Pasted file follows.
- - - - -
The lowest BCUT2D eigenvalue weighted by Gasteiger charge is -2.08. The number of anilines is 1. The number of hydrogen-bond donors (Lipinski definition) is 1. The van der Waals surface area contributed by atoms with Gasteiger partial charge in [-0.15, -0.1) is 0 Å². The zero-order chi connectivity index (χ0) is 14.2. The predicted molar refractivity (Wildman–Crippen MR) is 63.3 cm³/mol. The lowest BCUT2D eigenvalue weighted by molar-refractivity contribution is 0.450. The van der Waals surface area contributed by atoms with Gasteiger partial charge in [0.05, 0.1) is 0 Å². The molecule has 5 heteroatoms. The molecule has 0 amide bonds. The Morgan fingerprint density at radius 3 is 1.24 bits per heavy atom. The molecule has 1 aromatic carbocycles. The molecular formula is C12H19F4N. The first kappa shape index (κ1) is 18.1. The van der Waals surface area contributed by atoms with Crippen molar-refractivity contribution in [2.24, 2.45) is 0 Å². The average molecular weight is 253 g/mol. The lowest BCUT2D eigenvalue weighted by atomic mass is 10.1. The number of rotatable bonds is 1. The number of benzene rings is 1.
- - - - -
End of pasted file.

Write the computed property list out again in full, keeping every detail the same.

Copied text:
The lowest BCUT2D eigenvalue weighted by Gasteiger charge is -2.08. The number of anilines is 1. The number of hydrogen-bond donors (Lipinski definition) is 1. The van der Waals surface area contributed by atoms with Gasteiger partial charge in [-0.15, -0.1) is 0 Å². The zero-order chi connectivity index (χ0) is 14.2. The predicted molar refractivity (Wildman–Crippen MR) is 63.3 cm³/mol. The lowest BCUT2D eigenvalue weighted by molar-refractivity contribution is 0.450. The van der Waals surface area contributed by atoms with Gasteiger partial charge in [0.05, 0.1) is 0 Å². The molecule has 5 heteroatoms. The molecule has 0 amide bonds. The Morgan fingerprint density at radius 3 is 1.24 bits per heavy atom. The molecule has 1 aromatic carbocycles. The molecular formula is C12H19F4N. The first kappa shape index (κ1) is 18.1. The van der Waals surface area contributed by atoms with Crippen molar-refractivity contribution in [2.24, 2.45) is 0 Å². The average molecular weight is 253 g/mol. The lowest BCUT2D eigenvalue weighted by atomic mass is 10.1. The number of rotatable bonds is 1. The number of benzene rings is 1.